VIEW THE MOBILE VERSION of www.gameskidsplay.ca Informational Site Network Informational
Privacy
HomeArcadeGamesGame CategoriesGame SourcesOfficial War Rule Book

Games

Buried Names
The first thing for the players to do is to decide what kind ...

Tame Rabbits
The long-haired Angora variety of rabbit is intelligent and v...

Flowers And The Wind The
_4 to 30 or more players._ _Indoors, out of doors._ T...

Ball Games
The simplest thing to do with a ball is to catch it; and the ...

Tree Ball
_5 to 15 or more players._ _Out of doors._ _Football;...

Hill Dill
Players are arranged in two opposite lines facing the center....

The Dog
Every boy should own a dog. He is the friend and companion of...

It
One of the players is asked to go outside whilst the company ...

A Simple Toy Boat

Source: What Shall We Do Now?: Five Hundred Games And Pastimes
Category: INDOOR OCCUPATIONS AND THINGS TO MAKE





The following directions, with exact measurements, apply to one
of the simplest home-made sailing-boats. Take a piece of soft
straight-grained pine, which any carpenter or builder will let you
have, one foot long, four inches wide, and two inches deep. On the top
of the four-inch side draw an outline as in Fig. 1, in which you will
be helped by first dividing the wood by the pencil line AB, exactly in
the middle. Then turn the block over and divide the under four-inch
side with a similar line, and placing the saw an eighth of an inch
each side of this line, cut two incisions right along the wood about a
quarter of an inch deep. The portion between these two incisions forms
the keel. Then carry the line up the middle of the end A, and repeat
the incisions as along the bottom, these making the boat's stem-post.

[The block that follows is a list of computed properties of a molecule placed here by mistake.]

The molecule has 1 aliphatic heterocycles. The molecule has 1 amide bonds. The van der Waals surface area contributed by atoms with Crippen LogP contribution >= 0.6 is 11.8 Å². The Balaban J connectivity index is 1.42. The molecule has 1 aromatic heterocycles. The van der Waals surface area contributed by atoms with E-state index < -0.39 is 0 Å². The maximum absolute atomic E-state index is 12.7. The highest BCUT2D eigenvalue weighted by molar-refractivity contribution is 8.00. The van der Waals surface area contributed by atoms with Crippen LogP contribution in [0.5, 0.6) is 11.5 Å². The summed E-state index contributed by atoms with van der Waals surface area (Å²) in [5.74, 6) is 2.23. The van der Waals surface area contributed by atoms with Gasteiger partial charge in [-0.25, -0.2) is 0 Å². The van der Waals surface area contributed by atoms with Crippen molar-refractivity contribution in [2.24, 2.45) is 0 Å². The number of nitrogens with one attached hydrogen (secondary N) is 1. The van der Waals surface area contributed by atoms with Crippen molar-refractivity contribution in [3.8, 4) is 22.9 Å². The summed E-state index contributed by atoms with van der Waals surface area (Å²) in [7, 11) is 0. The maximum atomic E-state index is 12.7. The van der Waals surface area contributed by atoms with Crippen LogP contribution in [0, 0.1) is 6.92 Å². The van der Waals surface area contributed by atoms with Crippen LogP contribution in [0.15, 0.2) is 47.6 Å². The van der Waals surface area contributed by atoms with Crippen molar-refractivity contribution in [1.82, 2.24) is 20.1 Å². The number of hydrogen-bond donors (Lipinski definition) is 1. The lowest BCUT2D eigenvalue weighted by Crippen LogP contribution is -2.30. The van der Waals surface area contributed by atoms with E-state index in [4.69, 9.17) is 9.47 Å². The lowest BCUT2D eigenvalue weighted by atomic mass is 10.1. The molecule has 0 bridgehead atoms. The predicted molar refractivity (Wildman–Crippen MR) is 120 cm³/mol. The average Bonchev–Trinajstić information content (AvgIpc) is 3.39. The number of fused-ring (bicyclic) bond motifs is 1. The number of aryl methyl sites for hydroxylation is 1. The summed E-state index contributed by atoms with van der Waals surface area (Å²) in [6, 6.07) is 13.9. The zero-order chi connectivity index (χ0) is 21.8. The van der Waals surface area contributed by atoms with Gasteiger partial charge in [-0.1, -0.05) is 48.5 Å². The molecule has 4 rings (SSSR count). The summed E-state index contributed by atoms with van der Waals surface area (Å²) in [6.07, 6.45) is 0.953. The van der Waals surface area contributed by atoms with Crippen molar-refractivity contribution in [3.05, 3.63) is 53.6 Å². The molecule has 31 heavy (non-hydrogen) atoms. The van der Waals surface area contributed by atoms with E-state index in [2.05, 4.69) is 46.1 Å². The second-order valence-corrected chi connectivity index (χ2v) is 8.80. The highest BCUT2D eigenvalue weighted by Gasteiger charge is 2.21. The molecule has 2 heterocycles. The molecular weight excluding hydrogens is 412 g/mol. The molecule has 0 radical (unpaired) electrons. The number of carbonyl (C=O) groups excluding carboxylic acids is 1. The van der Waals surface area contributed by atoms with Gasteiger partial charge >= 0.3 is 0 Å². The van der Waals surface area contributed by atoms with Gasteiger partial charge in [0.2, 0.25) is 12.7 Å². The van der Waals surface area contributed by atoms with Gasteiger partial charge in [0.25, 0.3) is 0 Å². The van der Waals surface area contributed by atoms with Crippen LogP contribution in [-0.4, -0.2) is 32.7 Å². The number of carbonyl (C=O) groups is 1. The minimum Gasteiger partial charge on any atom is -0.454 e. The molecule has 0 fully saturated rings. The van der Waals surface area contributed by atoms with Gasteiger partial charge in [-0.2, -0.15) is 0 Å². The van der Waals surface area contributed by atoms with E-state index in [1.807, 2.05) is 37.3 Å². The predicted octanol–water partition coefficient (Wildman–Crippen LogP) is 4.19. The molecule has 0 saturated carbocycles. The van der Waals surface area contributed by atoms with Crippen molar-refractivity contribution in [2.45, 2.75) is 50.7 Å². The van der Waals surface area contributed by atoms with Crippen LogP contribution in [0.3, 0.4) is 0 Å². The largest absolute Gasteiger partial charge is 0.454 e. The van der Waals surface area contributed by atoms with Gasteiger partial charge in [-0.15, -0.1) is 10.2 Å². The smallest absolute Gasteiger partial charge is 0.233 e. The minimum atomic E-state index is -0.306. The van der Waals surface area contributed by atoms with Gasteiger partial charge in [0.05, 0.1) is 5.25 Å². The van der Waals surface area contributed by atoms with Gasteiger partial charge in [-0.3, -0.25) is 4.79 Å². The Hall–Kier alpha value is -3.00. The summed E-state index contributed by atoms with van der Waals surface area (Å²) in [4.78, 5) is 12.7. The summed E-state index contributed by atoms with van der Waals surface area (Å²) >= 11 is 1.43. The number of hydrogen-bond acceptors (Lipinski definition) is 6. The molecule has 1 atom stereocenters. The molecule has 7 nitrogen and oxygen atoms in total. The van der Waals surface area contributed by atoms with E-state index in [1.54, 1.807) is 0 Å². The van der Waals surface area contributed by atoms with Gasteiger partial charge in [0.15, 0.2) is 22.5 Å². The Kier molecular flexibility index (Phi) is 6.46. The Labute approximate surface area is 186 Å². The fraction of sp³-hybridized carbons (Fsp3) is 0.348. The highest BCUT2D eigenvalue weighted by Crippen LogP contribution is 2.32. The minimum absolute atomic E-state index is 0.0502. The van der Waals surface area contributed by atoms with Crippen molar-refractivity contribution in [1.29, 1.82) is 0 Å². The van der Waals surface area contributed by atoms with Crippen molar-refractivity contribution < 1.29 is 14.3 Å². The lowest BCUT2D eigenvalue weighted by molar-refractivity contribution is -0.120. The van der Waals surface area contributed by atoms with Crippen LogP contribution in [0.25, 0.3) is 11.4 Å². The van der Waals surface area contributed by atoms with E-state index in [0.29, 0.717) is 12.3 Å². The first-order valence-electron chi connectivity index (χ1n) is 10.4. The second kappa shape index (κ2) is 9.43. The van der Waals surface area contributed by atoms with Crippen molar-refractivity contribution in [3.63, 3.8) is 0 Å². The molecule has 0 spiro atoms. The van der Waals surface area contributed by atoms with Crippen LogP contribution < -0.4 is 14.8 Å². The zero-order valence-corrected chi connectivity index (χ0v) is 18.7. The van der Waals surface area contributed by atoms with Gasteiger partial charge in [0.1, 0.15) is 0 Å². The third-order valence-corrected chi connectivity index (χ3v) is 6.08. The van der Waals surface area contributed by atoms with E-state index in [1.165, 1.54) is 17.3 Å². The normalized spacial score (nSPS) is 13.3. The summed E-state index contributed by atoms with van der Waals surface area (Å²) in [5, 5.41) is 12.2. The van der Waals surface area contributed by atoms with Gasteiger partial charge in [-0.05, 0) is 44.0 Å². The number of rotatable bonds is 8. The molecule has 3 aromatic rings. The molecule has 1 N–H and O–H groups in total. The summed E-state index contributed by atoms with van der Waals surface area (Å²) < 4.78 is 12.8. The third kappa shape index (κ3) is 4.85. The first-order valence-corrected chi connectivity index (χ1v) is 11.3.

Next turn to the top again, and make a line, similar to the dotted
line CC in Fig. 1, about three-eighths of an inch inside the outline
of the boat, and then carefully hollow out with a gouge everything
inside this dotted line. It must be very carefully done; it is
better, indeed, to err on the side of not hollowing her out enough,
and then a little more can be removed afterward. Next shape the
outside, first with a saw and then with a chisel, again using the
utmost care. Try to give her a fine bow, or "entry," and a good clean
stern, or "run." If the boat were cut in two crossways in the middle,
the section ought to resemble that in Fig. 2. This flat "floor" will
be graduated away to nothing at bow and stern. Next fix on the lead
keel (see K in Fig. 3), which should be a quarter of an inch thick, a
quarter of an inch deep at the bow, and three-quarters at the stern,
fastened on with four long thin screws. Next make the deck, which
should not be more than an eighth of an inch thick and should fit very
closely at the edges.



The mast (C), which should be about three-eighths of an inch in
diameter at the foot, and should taper slightly, must stand one foot
above the deck, and pass through the deck four and a half inches from
the bow. First pass it through the hole in the deck and place it in
position, leaning a little back from the bows; then slip up the deck
and mark the place in the bottom of the boat where the mast rests, and
there fix, with four small brass screws, a block of wood with a hole
in it, into which the mast can be firmly "stepped." Then on the upper
side of the deck, just in front of the mast-hole, screw a small
eyelet. This is to hold the line called the foresail sheet (L), but as
the deck is only an eighth of an inch thick you must place a little
block of wood under the deck, into which the eyelet can be screwed.
Directly this is done, the deck is ready to be screwed firmly to the
boat with brass screws. If you are in any doubt as to its being
water-tight, you had better bore a hole in it and put a cork in, so
that you can tip it up and empty it after each voyage.



The bowsprit (J), a quarter of an inch in diameter, should be three
and a half inches long, two inches of which project beyond the bow.
Screw it firmly to the boat. You have now to shape the boom (F) and
gaff (D), which must have a fork at the end, as in Fig. 4, to embrace
the mast, the ends of this fork being joined by string. The boom